This year, I’m taking one year-long module called Practical and Applied Statistics. It’s pretty much what it says on the tin – the aim is to turn the students into people who can actually write a report, rather than just being able to crunch the numbers. One of the projects is a group project. There’s five people per group, all randomly assigned (as far as I know, anyway). Together we have to design an (extremely simple) experiment, write a protocol, conduct the experiment and write up a report. It’s frustrating, because the experiment is so simple – we’re growing plants – but it’s a good experience.
But we don’t know each other well, my group. Sometimes that’s good – it means there’s no friendships to be ruined! – and sometimes… it’s not so good. I made it clear that I’m not straight last Tuesday, in an episode that involved one of the guys in the group grumbling about having to grow plants, and then talking about how none of us were “lesbian tree-huggers”. I’m not explaining it very well, but it didn’t seem to be intended maliciously, just thoughtlessly, so I cheerfully came out and left it at that. Sometimes, a little embarressment is all that clueless guys need to stop them saying inappropriate things. Sometimes.
Tomorrow was the deadline for the protocol, and we pretty much did all the work for it over the last three days. So, by today, tempers were fraying somewhat. Which is probably why he repeatedly called the computer “gay”. And it’s entirely why I, after the third or fourth time, turned round and snapped, “you need to stop that. Just stop.” He looked a little scared, it stopped the conversation momentarily, and we carried on, minus the “gay” slurs.
The good news is that, after we’d finished the work and submitted it electronically, he asked to speak to me privately, and apologised for not thinking that I might not like him saying those things.
The sad thing is, I don’t think he realises that he ought to modify his language no matter who he’s talking to.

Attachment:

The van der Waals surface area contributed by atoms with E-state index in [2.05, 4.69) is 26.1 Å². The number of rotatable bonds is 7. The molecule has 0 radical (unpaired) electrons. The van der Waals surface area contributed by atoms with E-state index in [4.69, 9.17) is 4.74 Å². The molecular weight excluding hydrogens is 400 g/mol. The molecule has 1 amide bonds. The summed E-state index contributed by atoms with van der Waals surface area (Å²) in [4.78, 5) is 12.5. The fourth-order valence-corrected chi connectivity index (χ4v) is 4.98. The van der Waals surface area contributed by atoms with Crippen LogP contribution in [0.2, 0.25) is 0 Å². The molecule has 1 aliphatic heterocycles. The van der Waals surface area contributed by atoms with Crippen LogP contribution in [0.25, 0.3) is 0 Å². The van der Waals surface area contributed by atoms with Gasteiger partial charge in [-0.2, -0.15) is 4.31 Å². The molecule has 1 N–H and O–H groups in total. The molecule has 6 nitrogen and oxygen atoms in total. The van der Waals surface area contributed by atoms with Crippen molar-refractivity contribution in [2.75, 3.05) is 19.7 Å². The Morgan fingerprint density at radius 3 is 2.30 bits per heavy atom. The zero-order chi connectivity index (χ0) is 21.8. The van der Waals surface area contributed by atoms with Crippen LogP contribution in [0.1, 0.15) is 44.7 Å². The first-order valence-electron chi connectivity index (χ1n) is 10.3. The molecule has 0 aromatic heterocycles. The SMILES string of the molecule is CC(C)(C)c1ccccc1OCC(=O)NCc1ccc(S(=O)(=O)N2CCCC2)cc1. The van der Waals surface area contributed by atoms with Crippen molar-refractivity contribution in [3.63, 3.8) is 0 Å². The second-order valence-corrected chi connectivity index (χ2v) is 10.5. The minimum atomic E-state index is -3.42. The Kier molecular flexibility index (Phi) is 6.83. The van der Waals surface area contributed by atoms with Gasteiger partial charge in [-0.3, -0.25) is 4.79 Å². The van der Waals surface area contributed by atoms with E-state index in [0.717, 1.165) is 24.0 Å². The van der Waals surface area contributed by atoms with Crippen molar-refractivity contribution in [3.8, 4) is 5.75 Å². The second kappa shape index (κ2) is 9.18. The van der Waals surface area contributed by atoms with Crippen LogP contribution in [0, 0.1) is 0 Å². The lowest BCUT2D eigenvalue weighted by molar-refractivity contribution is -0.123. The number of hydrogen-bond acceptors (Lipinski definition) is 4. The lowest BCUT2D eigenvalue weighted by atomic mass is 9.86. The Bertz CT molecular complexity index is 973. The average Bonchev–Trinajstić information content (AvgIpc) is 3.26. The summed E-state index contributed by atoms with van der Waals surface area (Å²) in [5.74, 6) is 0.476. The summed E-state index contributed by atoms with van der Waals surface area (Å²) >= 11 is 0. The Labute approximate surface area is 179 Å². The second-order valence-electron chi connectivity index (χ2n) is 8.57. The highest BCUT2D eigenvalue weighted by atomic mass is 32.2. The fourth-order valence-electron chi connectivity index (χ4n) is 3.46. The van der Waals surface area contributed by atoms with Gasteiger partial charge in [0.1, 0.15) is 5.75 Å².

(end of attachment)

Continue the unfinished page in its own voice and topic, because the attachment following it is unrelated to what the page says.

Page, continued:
When J first moved in with me, there was a brief phase during which he would come to me to tell me – with some pride – about what he’d done that day. Like, for instance, loading the dishwasher.*
Nine months on, J comes to me to tell me – with a lot of pride** – about what he’s done during the day. Like, for instance, telling one of his (young, male) colleagues that he, J, thought that the sacking of Sky’s football presenter Andy Gray for his off-air sexist remarks was absolutely justified.
According to J, the subsequent discussion about equality involved him asking his colleague – who lives with his parents – whether he did any housework, and why (not)?
This, my friends, is what we call progress.
That, and the beautiful sound of Flatmate hanging up the washing.
*It didn’t take long for him to stop that. Especially when I came in from uni one day and walked into the kitchen with the words, “Hi J, guess what? I’ve just walked in and taken my shoes and coat off, and emptied the washing machine and hung up all the clothes, and then put another load of clothes in to wash, and now I’m saying hello to you, and oh, look, the dishwasher needs emptying so I’ll do that, and once I’ve done that maybe I’ll get round to putting the kettle on, and if you’re really, really lucky, I might even offer you a cup of tea. You can ask me about my day now.”
**He was so pround that he ended his account of the day with “…you could blog that. If you wanted.”
It’s no secret that I’m very firmly in favour of procreating at some point. (I went through a stage in my teenage years of being terrified at the mere idea of pregnancy, thanks to watching my mother go through her third pregnancy when I was 12, but that seems to have passed now.) Actually, for the last couple of months I’ve been broody to the point of wanting to change my contraception so that I can’t just “forget” to take my pill. But I got over that. Exam stress has a wonderful way of making you forget about hypothetical babies.
So, because I’m possibly too honest for my own good, I was talking to J about this odd broodiness, and that led quite neatly into The Baby Name Discussion. That’s always good for a laugh – J’s traditional father has inadvertantly ensured that my surname will be passed on to my children.* When we moved on to first names (there are remarkably few that work with my surname, but I’m damned if I’m giving it up!) J suggested that we call our first son, if we have one, by J’s fathers name. And then I threw a shit fit.